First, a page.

Testing a Connectionist Model of Acquired Equivalence

Bru Garcia, Sara (2021) Testing a Connectionist Model of Acquired Equivalence. PhD thesis, University of Nottingham.

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Over the past decades, experimental research with animals has demonstrated that the generalisation between two stimuli is determined not only by their intrinsic properties, but by their associative history. This phenomenon is illustrated with the use of acquired equivalence tasks, which show that stimuli are treated as more similar when they come to elicit the same response as a result of conditioning. Different associative learning theories have been proposed to accommodate extant experimental findings. Mediated conditioning can explain simple forms of acquired equivalence (Honey & Hall, 1989), but is unable to accommodate findings from more complex configural acquired equivalence tasks, where stimuli are equally reinforced and nonreinforced. Pearce’s (1994) connectionist model and its extended version (Honey & Watt, 1998) can explain findings from revaluation configural acquired equivalence procedures, but cannot anticipate findings from other forms of configural acquired equivalence. Alternatively, Honey and colleagues (Honey, 2000; Honey et al., 2010) proposed a connectionist model that allows for similar inputs that share a common reinforcer to share hidden units. This model was able to accommodate a wide range of experimental findings that other models failed to explain.

Honey and colleagues claimed that their connectionist model could also accommodate the results from Intra dimensional/Extra-dimensional shift tasks (IDS/EDS), which consistently find that IDS is easier than EDS, without explicitly invoking the need for attention. In Chapter 2, we tested this claim by assessing the correlation between performance in a configural acquired equivalence task and two attentional set tasks: IDS/EDS and optional-shift. Findings revealed an overall positive correlation between test performance in acquired equivalence and optional-shift, but no correlation between performance in our acquired equivalence task and IDS/EDS, in what could be seen as a challenge to Honey et al. (2010).

Chapter 3 tested the effects of various outcome manipulations in configural and non-configural acquired equivalence. Experiments in this chapter revealed an enhanced revaluation and acquired equivalence effect in participants who had experienced different outcomes across training and revaluation, compared to participants who had received the same outcomes across stages. However, these group differences disappeared in a second experiment that intermixed configural and non-configural trials during the initial discrimination. A second set of experiments in this chapter failed to replicate findings from Delamater (1998), which reported a faster reversal acquisition in a group of rats that received different outcomes within stimulus modality compared to a group of rats that received the same outcomes within stimulus modality.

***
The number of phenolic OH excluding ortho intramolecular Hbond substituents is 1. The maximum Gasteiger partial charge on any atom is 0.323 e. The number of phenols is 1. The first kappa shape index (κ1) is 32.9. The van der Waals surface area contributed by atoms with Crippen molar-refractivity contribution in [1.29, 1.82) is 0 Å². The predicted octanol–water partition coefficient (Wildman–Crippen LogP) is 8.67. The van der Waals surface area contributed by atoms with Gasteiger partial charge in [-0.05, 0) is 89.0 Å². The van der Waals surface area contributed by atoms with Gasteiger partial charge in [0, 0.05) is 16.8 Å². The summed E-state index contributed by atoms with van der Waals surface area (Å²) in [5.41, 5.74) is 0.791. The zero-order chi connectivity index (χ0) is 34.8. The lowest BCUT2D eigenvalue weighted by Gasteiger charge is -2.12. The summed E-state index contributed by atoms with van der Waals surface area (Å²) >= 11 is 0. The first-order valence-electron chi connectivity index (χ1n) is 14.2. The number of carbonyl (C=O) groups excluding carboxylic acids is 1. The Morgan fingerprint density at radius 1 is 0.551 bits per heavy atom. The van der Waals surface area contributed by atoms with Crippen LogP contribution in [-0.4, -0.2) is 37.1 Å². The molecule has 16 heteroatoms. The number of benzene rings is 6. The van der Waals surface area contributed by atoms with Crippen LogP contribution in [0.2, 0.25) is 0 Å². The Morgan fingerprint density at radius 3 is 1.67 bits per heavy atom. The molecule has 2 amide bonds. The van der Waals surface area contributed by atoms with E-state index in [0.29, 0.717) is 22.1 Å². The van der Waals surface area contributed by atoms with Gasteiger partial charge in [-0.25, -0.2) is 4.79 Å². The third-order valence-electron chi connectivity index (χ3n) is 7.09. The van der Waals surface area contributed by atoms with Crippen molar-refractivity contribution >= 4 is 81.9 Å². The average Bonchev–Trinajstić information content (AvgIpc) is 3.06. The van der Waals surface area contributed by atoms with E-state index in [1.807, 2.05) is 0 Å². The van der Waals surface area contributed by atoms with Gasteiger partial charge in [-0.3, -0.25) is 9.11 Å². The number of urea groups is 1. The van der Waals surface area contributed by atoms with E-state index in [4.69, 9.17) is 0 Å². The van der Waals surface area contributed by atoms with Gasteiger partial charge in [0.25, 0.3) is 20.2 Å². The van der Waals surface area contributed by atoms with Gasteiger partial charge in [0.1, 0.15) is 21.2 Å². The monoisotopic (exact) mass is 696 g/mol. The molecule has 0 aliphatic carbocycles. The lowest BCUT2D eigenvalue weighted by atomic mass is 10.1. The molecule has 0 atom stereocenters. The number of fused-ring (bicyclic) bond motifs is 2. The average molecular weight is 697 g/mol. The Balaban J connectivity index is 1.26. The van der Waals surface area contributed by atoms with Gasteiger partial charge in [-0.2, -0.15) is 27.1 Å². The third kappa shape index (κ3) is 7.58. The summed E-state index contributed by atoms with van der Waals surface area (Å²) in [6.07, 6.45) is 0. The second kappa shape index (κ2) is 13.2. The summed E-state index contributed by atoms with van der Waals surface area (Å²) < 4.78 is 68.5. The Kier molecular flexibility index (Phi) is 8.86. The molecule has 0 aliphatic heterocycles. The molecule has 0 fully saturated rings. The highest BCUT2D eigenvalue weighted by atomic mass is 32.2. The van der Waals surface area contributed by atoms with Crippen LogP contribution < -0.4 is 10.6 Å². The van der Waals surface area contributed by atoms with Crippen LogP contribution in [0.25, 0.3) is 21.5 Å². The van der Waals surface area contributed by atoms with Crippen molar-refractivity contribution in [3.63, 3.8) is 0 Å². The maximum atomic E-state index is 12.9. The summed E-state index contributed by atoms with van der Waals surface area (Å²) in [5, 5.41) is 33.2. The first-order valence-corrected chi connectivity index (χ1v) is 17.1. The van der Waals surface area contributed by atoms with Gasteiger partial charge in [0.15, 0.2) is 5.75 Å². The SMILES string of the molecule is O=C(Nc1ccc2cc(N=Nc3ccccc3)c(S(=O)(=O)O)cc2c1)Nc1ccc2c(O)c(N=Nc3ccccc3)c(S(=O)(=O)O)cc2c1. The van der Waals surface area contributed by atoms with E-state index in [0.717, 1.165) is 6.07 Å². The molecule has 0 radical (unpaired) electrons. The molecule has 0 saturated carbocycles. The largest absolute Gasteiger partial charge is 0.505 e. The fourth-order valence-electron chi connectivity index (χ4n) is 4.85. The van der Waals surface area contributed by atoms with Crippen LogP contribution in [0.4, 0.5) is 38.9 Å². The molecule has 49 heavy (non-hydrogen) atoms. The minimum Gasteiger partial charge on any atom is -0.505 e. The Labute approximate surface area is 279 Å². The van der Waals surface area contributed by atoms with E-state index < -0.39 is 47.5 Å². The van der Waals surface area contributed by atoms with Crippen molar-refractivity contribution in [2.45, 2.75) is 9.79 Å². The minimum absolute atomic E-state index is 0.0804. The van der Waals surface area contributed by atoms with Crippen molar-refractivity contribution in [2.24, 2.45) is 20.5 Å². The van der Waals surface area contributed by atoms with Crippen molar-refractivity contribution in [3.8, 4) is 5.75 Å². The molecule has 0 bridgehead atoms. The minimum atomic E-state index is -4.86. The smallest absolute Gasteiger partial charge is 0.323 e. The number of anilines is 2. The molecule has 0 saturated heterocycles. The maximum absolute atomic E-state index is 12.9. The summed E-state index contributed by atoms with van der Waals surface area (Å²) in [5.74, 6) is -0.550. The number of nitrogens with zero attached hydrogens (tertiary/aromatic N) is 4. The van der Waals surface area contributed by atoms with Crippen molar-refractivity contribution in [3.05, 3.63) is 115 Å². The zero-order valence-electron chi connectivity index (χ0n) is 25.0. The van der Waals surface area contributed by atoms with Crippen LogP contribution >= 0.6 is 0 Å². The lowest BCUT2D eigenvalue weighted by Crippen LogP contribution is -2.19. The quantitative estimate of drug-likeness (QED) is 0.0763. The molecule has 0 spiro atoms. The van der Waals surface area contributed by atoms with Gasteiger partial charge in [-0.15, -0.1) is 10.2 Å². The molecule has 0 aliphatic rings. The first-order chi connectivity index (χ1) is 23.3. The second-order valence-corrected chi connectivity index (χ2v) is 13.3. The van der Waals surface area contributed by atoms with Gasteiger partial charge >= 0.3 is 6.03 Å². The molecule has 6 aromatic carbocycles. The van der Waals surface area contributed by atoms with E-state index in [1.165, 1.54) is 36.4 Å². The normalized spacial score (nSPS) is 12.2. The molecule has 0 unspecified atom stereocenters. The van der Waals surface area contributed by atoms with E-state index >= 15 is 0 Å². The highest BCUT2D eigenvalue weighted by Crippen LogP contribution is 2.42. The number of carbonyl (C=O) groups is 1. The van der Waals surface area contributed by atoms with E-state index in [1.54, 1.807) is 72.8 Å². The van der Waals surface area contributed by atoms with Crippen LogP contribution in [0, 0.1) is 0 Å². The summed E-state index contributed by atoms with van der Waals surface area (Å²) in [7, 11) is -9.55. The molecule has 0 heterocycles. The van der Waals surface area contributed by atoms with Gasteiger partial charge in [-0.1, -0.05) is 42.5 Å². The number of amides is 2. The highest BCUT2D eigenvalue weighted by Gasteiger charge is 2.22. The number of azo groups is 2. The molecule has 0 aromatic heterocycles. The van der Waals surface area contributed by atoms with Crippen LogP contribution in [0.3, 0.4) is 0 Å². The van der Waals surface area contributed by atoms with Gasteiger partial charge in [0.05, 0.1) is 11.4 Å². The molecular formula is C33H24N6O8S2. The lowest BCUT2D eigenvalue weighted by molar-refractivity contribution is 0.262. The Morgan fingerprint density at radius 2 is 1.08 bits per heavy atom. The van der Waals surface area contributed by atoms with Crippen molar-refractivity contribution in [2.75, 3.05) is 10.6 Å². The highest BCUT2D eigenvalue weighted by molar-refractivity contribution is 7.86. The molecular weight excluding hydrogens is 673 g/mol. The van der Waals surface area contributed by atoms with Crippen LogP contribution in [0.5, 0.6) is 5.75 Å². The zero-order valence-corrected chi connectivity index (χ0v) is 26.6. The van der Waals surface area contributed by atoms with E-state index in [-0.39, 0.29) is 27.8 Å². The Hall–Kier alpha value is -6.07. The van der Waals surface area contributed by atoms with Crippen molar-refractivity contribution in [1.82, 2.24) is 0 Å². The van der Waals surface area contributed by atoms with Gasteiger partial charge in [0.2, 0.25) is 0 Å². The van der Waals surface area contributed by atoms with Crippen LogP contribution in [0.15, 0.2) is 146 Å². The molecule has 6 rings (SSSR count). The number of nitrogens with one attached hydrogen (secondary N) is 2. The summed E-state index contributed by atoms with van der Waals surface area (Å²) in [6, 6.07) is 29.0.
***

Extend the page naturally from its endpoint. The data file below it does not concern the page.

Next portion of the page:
Although Honey and colleagues carefully described the characteristics of their network, verbal descriptions could be prone to error. To the aim of qualifying the model, Chapter 4 describes a series of simulations of the experimental data presented in chapters 2 and 3 of this thesis using a formal computer instantiation of Honey’s model that was recently published (Robinson et al., 2019). This Hebbian learning network successfully simulated data from our 2-Stages configural acquired equivalence task and confirmed an enhanced acquired equivalence effect in a simulation with different outcomes across training and revaluation. This instantiation of the model was also able to accommodate findings from Delamater (1998), despite our unsuccessful attempts to replicate and extend the generality of the findings to human participants.

Item Type: Thesis (University of Nottingham only) (PhD)
Supervisors: Robinson, Jasper
Filik, Ruth
Keywords: Acquired Equivalence, connectionist model, associative learning
Subjects: B Philosophy. Psychology. Religion > BF Psychology
Q Science > QP Physiology > QP351 Neurophysiology and neuropsychology
Faculties/Schools: UK Campuses > Faculty of Science > School of Psychology
Item ID: 64272
Depositing User: Bru Garcia, Sara
Date Deposited: 08 Jun 2021 13:00
Last Modified: 08 Jun 2021 13:00
URI: https://eprints.nottingham.ac.uk/id/eprint/64272

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